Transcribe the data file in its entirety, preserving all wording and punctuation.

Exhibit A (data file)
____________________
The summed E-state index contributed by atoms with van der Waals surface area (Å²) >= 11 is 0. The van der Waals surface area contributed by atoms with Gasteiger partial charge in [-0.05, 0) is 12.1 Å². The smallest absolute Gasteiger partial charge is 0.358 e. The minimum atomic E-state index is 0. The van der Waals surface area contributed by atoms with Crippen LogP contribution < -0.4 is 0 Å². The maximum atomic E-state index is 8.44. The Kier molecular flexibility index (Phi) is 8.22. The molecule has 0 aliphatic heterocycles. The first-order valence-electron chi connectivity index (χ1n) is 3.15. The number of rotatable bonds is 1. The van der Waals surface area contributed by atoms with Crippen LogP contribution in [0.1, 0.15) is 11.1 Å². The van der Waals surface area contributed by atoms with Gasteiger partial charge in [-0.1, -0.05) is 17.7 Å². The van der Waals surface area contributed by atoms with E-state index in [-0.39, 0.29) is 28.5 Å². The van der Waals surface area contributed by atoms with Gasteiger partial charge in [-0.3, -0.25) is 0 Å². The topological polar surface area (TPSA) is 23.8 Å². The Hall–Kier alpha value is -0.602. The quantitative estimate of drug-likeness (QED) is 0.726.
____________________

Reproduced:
The summed E-state index contributed by atoms with van der Waals surface area (Å²) >= 11 is 0. The van der Waals surface area contributed by atoms with Gasteiger partial charge in [-0.05, 0) is 12.1 Å². The smallest absolute Gasteiger partial charge is 0.358 e. The minimum atomic E-state index is 0. The van der Waals surface area contributed by atoms with Crippen LogP contribution < -0.4 is 0 Å². The maximum atomic E-state index is 8.44. The Kier molecular flexibility index (Phi) is 8.22. The molecule has 0 aliphatic heterocycles. The first-order valence-electron chi connectivity index (χ1n) is 3.15. The number of rotatable bonds is 1. The van der Waals surface area contributed by atoms with Crippen LogP contribution in [0.1, 0.15) is 11.1 Å². The van der Waals surface area contributed by atoms with Gasteiger partial charge in [-0.1, -0.05) is 17.7 Å². The van der Waals surface area contributed by atoms with E-state index in [-0.39, 0.29) is 28.5 Å². The van der Waals surface area contributed by atoms with Gasteiger partial charge in [-0.3, -0.25) is 0 Å². The topological polar surface area (TPSA) is 23.8 Å². The Hall–Kier alpha value is -0.602. The quantitative estimate of drug-likeness (QED) is 0.726.